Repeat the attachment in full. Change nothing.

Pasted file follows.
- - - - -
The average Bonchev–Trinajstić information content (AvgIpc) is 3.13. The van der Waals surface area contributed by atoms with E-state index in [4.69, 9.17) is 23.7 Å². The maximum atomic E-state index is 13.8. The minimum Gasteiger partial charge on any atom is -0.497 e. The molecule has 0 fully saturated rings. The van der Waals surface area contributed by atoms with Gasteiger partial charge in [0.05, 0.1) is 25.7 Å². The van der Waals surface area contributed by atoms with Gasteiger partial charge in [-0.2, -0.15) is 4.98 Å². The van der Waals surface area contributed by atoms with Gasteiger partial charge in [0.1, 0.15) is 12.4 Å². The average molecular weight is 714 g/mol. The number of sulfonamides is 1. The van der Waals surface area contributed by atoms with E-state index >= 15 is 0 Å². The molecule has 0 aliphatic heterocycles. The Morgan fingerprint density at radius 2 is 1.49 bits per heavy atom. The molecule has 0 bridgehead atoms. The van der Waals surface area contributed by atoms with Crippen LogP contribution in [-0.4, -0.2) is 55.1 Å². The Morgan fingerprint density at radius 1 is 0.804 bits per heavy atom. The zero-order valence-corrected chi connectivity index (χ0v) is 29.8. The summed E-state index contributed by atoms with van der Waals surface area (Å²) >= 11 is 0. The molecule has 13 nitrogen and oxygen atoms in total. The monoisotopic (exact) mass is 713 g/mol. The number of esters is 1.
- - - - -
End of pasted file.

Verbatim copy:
The average Bonchev–Trinajstić information content (AvgIpc) is 3.13. The van der Waals surface area contributed by atoms with E-state index in [4.69, 9.17) is 23.7 Å². The maximum atomic E-state index is 13.8. The minimum Gasteiger partial charge on any atom is -0.497 e. The molecule has 0 fully saturated rings. The van der Waals surface area contributed by atoms with Gasteiger partial charge in [0.05, 0.1) is 25.7 Å². The van der Waals surface area contributed by atoms with Gasteiger partial charge in [-0.2, -0.15) is 4.98 Å². The van der Waals surface area contributed by atoms with Gasteiger partial charge in [0.1, 0.15) is 12.4 Å². The average molecular weight is 714 g/mol. The number of sulfonamides is 1. The van der Waals surface area contributed by atoms with E-state index >= 15 is 0 Å². The molecule has 0 aliphatic heterocycles. The Morgan fingerprint density at radius 2 is 1.49 bits per heavy atom. The molecule has 0 bridgehead atoms. The van der Waals surface area contributed by atoms with Crippen LogP contribution in [-0.4, -0.2) is 55.1 Å². The Morgan fingerprint density at radius 1 is 0.804 bits per heavy atom. The zero-order valence-corrected chi connectivity index (χ0v) is 29.8. The summed E-state index contributed by atoms with van der Waals surface area (Å²) >= 11 is 0. The molecule has 13 nitrogen and oxygen atoms in total. The monoisotopic (exact) mass is 713 g/mol. The number of esters is 1.